PUBLIC HEALTH
April 21, 2020

Location and Longevity

Where you live, in addition to your genes and lifestyle, has an impact on how long you live. How does your part of the U.S. stack up?

Until recently the average life expectancy in the United States has increased by roughly five years since 1980. For the past few years it has been declining. Your genetics and the lifestyle choices you make largely determine how long you can expect to live, but a recent study looked at how where you live impacts your life expectancy, and it found a number of ways in which our communities are not doing our health any favors.

Life expectancy is an estimate of the age to which a person born in a certain year can expect to live. The average life expectancy in the United States in 2019 was just under 79 years, but that's a national average. It does not take into account factors like a person's health, family history, lifestyle choices — or where they live.

Three aspects of the local community were found to reduce life expectancy — the number of fast food restaurants in an area, increased population density, and the number of jobs in mining and oil or gas extraction.

To get a clearer picture of the role our communities play in our health, researchers from Pennsylvania State, West Virginia and Michigan State Universities studied how life expectancy around the United States had changed since 1980. Then they used data from over 3,000 counties in the U.S. to get a snapshot of community-based health factors affecting longevity — such as employment by job sector, access to health care, the area's population growth and density, the number of fast food restaurants in the county and how easy it was to buy healthy food.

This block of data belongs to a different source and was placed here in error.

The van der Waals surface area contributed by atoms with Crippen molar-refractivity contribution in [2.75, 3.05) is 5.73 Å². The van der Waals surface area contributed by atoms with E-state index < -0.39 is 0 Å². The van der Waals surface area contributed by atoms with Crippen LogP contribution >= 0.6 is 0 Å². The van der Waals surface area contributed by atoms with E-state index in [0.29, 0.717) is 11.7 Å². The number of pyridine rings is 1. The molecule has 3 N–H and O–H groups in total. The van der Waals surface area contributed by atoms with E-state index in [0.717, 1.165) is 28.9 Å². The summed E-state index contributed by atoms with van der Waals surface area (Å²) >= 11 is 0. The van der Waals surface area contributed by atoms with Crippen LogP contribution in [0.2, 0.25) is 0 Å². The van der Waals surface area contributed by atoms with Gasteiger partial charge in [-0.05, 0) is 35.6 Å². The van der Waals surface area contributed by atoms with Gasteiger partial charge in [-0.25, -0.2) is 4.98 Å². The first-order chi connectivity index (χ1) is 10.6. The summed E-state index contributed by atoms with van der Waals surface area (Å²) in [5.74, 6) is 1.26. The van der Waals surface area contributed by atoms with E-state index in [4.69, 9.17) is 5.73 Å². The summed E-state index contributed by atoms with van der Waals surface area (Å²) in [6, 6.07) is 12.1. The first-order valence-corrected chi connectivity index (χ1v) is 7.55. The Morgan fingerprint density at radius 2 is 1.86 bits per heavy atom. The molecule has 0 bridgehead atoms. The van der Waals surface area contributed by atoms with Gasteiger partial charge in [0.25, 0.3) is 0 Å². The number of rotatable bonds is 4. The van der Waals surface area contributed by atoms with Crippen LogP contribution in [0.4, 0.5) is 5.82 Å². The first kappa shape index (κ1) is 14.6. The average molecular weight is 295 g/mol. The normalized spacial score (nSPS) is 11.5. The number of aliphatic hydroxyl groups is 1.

Three aspects of the local community were found to reduce life expectancy — the number of fast food restaurants in an area, increased population density, and the number of jobs in mining, quarrying, and oil and gas extraction.

For each 10 percent increase in the number of fast food restaurants in a community, there was a 15- to 20-day decrease in life span for every person in a community, or a 50- to 200-day decrease if the number of fast food restaurants were to double.

A one percent increase in a county’s mining, quarrying, oil and gas sectors decreased citizens' average life expectancy by 15 days for men and 22 days for women.

Certain factors tended to increase life expectancy. People living in communities with a growing population, easy access to physicians and a greater level of unity among residents tended to live longer lives.

Living in areas with lower population density or more rural areas was also associated with a higher life expectancy, suggesting that the amenities and advantages of living in large, densely populated urban areas come with a price tag with respect to longevity.

Geographic Differences in Longevity
There were differences in life expectancy seen among geographic areas in the United States. Areas of South Dakota had exceptionally brief life expectancies as did arctic and interior portions of Alaska. The Appalachian areas of Kentucky and West Virginia and the Deep South along the Mississippi River also were areas of low life expectancy.

Conversely, higher life expectancies were found in the Northeast in a section from Philadelphia to New England, southern Minnesota, the eastern Dakotas into Nebraska, one area in Colorado and the area between central Idaho into the upper Rocky Mountains.

The findings are important because they suggest that changing aspects of the built environment we live in — the man-made features, structures and facilities — could add to people's life expectancy. For example, communities that are set up to encourage social interaction, such as having walk-able neighborhoods, are likely to have more social cohesion, and increase life expectancy among their citizens.

The study is published in Social Science and Medicine.

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